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Association of Pet Dog Trainers - Dog Training Professionals


Member of the International
Association of Assistance Dog Partners

What Is Snake Avoidance

Dogs instinctively react to sight, sound, and smell, but can also be conditioned or trained to react in a specific manner in specific situations.  Training a dog to respond to the sight, sound, and smell of snakes is not a difficult process. What's more, snakes are not the only animals that a dog can learn to avoid.  We’ve worked with rattle snakes, poisonous toads, centipedes, scorpions, and black widow spiders.  If you can get the scent for an animal, you can train your dog what to do (move away) when encountering that scent by using the games in this class.

This class uses your dog’s intelligence, his fantastic nose, and his ability to navigate the environment via that nose.  Your dog will learn self-control when investigating new or interesting things, impulse control when movement catches his attention and kicks in the need to chase, the understanding of what to do when encountering a specific scent, sight, and/or sound, and how to alert any humans to the presence of a dangerous animal.

Come join us in a three week class where we meet twice a week to teach not only snake aversion, but self control, impulse control and how to ignore distractions.

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  • Teach your dog self control in all situations
  • Self control, distraction training, scent training and actually consulting your dog's understaning of what to do when seeing, hearing or smelling a snake.
  • Play simple games that teach your dog what to do when it senses a snake.  These games are easy, require very little learning for the human or the dog, and pack quite a training punch !

Jamie Robinson, owner of Play Your Way Obedience in Clearwater, FL and founder of Seize The Leash Canine Behavior Training in Tucson, Arizona, USA, has lived with and worked with dogs, cats, horses, and parrots for nearly 40 years. In the early days before the wealth of information on the internet, Jamie apprenticed under several local trainers in San Diego, Ca; Anchorage, Alaska; and Pinellas County, Florida. All those trainers were a variation of Monks of New Skete, Koehler, CW Meisterfeld, and Barbara Woodhouse.

In the late 80’s to the early 90’s Jamie adopted an Australian Shepard named Princess. This led Jamie to explore the agility arena and she started learning new training techniques and methods of handling behavior issues. This started a journey now known as “crossing-over.”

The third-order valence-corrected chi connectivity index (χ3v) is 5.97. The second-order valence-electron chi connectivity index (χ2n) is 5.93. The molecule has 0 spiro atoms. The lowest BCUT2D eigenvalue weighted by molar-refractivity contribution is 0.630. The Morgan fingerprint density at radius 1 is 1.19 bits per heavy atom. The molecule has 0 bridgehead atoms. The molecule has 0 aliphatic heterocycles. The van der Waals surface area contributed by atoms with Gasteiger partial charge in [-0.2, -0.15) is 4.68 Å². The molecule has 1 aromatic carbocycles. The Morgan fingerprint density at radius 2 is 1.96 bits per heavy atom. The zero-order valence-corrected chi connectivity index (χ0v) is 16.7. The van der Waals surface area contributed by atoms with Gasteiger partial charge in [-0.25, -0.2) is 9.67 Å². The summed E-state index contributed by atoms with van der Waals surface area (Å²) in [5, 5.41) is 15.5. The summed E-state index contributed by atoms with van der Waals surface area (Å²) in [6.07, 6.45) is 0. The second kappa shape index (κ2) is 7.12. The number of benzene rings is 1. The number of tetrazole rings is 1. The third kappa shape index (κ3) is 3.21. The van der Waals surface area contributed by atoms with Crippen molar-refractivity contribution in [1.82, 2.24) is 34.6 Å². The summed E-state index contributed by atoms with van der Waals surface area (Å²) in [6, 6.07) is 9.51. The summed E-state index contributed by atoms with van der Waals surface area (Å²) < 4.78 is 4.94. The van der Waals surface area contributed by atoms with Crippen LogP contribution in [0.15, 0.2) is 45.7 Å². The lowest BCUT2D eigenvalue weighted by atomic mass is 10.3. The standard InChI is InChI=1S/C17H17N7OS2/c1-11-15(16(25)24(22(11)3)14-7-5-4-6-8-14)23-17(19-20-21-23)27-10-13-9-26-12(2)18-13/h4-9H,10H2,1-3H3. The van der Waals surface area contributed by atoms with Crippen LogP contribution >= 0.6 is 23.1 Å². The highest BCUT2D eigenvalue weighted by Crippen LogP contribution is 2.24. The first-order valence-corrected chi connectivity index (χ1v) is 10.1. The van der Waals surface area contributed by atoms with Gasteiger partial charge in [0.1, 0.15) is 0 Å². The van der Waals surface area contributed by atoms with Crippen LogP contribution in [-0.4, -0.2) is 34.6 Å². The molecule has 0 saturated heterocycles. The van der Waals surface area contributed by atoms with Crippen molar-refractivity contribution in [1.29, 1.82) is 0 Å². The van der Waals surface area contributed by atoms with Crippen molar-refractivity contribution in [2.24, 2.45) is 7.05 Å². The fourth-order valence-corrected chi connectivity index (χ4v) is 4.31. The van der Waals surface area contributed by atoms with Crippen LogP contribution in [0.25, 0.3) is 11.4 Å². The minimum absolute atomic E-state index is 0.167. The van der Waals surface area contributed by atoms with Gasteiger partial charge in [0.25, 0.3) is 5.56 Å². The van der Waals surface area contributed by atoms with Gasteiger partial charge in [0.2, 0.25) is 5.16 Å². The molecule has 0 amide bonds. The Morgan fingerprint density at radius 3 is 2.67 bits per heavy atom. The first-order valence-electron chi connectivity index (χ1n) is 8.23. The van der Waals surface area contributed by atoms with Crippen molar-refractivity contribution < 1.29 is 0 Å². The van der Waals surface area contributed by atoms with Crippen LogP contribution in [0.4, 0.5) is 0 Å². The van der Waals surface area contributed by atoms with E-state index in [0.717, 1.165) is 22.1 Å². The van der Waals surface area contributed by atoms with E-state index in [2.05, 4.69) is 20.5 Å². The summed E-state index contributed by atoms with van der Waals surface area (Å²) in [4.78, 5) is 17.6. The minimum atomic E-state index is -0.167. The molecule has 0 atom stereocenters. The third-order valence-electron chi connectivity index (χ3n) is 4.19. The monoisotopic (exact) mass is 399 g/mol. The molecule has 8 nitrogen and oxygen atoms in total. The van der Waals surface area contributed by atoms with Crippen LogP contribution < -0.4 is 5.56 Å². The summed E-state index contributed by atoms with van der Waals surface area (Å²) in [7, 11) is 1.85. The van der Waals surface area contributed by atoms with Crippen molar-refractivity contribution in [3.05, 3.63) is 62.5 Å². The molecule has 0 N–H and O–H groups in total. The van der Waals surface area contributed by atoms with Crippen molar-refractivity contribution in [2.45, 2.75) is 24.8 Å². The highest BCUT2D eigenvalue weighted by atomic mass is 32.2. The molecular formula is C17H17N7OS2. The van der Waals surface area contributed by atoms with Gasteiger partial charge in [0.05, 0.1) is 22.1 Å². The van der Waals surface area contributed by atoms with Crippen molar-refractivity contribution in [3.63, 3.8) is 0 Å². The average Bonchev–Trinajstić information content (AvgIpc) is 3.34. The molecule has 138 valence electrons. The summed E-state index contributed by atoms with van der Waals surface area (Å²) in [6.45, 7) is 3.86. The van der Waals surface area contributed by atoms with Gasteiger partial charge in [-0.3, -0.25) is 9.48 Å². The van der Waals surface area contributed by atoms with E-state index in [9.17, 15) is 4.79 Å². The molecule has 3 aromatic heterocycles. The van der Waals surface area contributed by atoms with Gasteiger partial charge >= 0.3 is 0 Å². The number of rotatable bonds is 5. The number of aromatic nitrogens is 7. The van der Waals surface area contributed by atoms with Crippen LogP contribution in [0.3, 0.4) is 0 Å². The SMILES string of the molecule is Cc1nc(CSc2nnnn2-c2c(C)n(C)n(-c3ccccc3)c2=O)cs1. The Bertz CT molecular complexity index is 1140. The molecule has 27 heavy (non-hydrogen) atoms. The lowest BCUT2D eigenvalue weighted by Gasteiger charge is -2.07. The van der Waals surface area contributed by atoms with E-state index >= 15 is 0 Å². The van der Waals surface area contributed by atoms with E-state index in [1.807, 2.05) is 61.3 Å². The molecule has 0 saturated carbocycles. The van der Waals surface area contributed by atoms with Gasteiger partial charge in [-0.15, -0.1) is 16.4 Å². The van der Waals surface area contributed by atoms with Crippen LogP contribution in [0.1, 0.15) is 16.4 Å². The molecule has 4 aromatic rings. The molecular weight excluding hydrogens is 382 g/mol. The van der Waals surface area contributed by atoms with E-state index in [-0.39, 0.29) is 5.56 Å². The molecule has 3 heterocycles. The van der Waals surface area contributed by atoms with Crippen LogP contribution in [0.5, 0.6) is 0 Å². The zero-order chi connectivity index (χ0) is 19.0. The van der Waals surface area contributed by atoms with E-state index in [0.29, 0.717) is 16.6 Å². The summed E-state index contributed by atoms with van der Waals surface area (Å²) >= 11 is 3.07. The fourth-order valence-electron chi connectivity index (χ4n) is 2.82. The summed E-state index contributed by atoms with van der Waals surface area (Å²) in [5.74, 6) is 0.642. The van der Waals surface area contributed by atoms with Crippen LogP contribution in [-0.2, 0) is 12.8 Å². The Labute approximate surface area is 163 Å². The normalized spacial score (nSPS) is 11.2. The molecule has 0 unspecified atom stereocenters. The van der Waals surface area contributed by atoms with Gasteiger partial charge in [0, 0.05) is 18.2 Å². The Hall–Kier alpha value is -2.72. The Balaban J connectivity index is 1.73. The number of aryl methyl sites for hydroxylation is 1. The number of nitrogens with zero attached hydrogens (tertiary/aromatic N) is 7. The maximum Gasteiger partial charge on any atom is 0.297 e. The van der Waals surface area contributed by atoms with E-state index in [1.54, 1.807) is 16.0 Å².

In 2004, Jamie moved to Tucson, Arizona and started developing a cutting edge philosophy and the methods to go along with it. This new methodology is called Structured Game Training and has its basis in the type of training done in the agility world, mostly by Susan Garrett. Structured Game Training lends itself to every aspect of training and behavior and creates a dog who can perceive and resolve the problems and puzzles of living in a human world.

Currently Jamie has self-published several books including Snake Avoidance Without Shock and Play Your Way To An Obedient Dog. Both books explain Structured Game Training and use games to achieve results in snake and other dangerous critter avoidance and teaching dogs how to live in our flat, complicated, multi-faceted world.

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Yay for Heidi and Snake Avoidance Without Shock!  AV

I have been playing games with my dogs from your Rattlesnake Avoidance Without Shock book. We are not yet through the six weeks of games. Last night we were able to use "leave it, away and outside" in real world application. My dogs were sniffing and acting unusual at something on the carpet. I didn't know what it was so I said "leave it!" and got off the couch to investigate. It was a scorpion! I yelled "Away!" as taught in the book, they backed up. I called for my daughter because I had no shoes, four dogs surrounding me, interested in the commotion, a tan scorpion on tan carpet, and nothing to kill it with. She came in to help me and I asked her to put the dogs out quickly. She said "outside" and they walked outside; we didn't have to chase them around or drag them out. I killed the scorpion and then used it for more avoidance games, just to be sure. Thanks for my training! I could have had an emergency vet visit! The avoidance games, whether they are for snakes, toads, or scorpions really work.